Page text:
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Why Low Sensitivity in Job Candidates is an Incredible Strength (And an Incredible Weakness)...

Let's say you're a hiring manager trying to fill a key position.  You think you might want to know how well someone can take feedback?

Sure you do.  So you do what seems like a good idea and fire up one of the 1,000 assessments that are out there on the market to help you dig into what makes the candidate tick (full disclosure - we use one at Kinetix <my company> called "Talent DNA", which I'm biased towards, but I like a lot).

The good news is that all the assessment companies base their solution on the same body of research.  The key is in how it's presented - that's really what separates different assessments from each other, so as a company you should find one you like and roll with it.

So - you have your tool, and it's helped you measure what the assessment we use calls "Sensitivity".  Candidates who are low sensitivity can take feedback like a champ, no matter how direct and stinging the feedback is.  They'll hear what you say, it will sting for about 60 seconds, then they're on to figure out the truth in the feedback you delivered.  They don't dwell on the sting long - they're not divas in that way.

The low sensitivity candidate can take feedback.  Check.  You're done, right?

Not so fast my friend.  The intereresting thing about assessments is that significant strengths often come attached with huge weaknesses that have to managed.  For example, low sensitivity is great because the candidate can take feedback for improvement very, very well.  BUT - they're low sensitivity, which means that they have a low sense of empathy for how other people are feeling.

Which can be a huge problem on any team, and for the company at large.  Consider this description of Netflix CEO Reid Hastings from Business Insider:

"In an interview with CNETNetflixed author Gina Keating says sources told her Hastings had an "emotional IQ of zero."

That meant that Hastings wasn't able to anticipate how Netflix customers would react to the price hike and the decision to move Netflix's DVD rental service over to a new business, Qwikster, which would require a separate login and monthly bill.

Here's how Keating described Hastings:

He just doesn't have any kind of empathy toward people in terms of consumers. I think with a lot of great CEOs, there's a little bit of a blind spot there. That was interesting to discover because knowing him for so long I never knew he had that. I just felt that he was one of the smartest CEOs I'd ever met and this little vanity thing was really interesting to me. I think maybe he just didn't value it very much. He didn't understand how important it was until Qwikster happened and it became very obvious to him.

You may be wondering, how did Hastings build such a big business if he didn't understand his customers? Keating suggests his co-founder, Marc Randolph, who has been largely written out of the picture had a lot to do with Netflix's success:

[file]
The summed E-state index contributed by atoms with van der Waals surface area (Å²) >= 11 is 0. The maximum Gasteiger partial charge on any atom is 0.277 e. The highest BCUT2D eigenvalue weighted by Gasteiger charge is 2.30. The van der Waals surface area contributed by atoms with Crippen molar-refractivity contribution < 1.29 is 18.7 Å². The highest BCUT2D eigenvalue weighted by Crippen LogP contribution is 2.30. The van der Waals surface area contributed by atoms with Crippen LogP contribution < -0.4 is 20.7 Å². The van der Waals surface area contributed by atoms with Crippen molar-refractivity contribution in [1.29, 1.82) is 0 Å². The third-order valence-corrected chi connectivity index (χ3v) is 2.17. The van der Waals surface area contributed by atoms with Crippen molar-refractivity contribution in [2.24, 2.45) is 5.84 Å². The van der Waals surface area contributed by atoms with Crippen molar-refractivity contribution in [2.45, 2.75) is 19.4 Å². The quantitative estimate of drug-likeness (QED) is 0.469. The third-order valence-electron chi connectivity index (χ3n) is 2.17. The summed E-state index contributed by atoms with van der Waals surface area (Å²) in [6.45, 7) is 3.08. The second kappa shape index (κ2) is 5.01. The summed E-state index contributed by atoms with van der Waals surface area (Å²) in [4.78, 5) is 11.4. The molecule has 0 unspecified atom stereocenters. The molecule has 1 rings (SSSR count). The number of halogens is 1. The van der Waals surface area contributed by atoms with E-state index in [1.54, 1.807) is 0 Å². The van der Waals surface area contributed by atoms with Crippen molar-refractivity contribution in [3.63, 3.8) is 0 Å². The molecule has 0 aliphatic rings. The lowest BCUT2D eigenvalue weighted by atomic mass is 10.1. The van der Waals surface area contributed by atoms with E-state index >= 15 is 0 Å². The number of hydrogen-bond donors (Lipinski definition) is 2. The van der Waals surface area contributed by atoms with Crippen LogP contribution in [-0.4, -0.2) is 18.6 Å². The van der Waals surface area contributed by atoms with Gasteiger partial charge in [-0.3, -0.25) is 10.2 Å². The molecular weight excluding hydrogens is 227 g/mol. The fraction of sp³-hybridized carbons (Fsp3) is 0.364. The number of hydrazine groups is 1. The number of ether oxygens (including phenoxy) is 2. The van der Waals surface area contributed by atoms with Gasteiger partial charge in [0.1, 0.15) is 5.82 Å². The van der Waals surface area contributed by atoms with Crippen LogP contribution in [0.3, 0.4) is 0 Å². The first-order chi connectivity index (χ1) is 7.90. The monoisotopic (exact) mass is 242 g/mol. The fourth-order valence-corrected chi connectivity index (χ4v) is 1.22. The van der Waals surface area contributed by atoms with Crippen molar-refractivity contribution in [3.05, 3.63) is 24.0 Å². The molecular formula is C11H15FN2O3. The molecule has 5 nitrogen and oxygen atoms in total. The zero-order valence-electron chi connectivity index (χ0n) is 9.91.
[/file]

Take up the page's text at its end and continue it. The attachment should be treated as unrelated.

Netflix now is extremely different from Netflix when Marc Randolph was there. But the platform the founding team created and the attitude that they had about what they were doing -- that they were supposed to benefit customers first -- that was all Marc Randolph.

It's hard to believe that Hastings could build a wildly successful company over the course of a decade without having a pretty good sense of his customers. And even CEOs who obsess about their customers occasionally blow it. But we suppose there has to be an explanation for everything."

What happened to Netflix when they changed their pricing model is a pretty good example of low sensitivity.  If Hastings has an emotional IQ of zero, he's going to build an organization over time that's probably not real tuned into how people will react - it's not who he is as a low sensitivity guy.

The good news is that he can take feedback really well.  Problem is, for Hastings that's not real valuable - he's in charge!

Flip side of the sensitivity scale is high sensitivity - which means the person would be very empathetic to how others feel, but the tradeoff is that you'll have to talk that person off the ledge every time you give them feedback for improvement.  

Good times.  Check our sensitivity levels for an interesting angle to your next hiring process.

Comments

Anonymous

Yes, I am dealing with this exact situation currently with a member of my staff. Getting someone to understand how a message is received by others that have more sensitivity is a difficult thing to articulate.

Also, I have seen this a lot with executives and how they make decisions pertaining to employees.

Once a person has achieved a certain level of income and standard of living, it seems to become challenging for them to realize that life for the rest of the employees is not the same as theirs. This is especially true in companies where the majority of the workforce are entry-level and hourly.

For example, in a call center. You have people that make six figures (and have presumably been doing so for some time)making decisions about compensation and benefits for people that typically make $10-$15 per hour. These two lifestyles are completely different.

I think someone needs to be able to have a frank and realistic discussion with leaders about what life is truly like for the masses so they can make better decisions.

Anon

Good post - but what about the leader that has low sensitivity toward employees but high sensitivity regarding him or herself?

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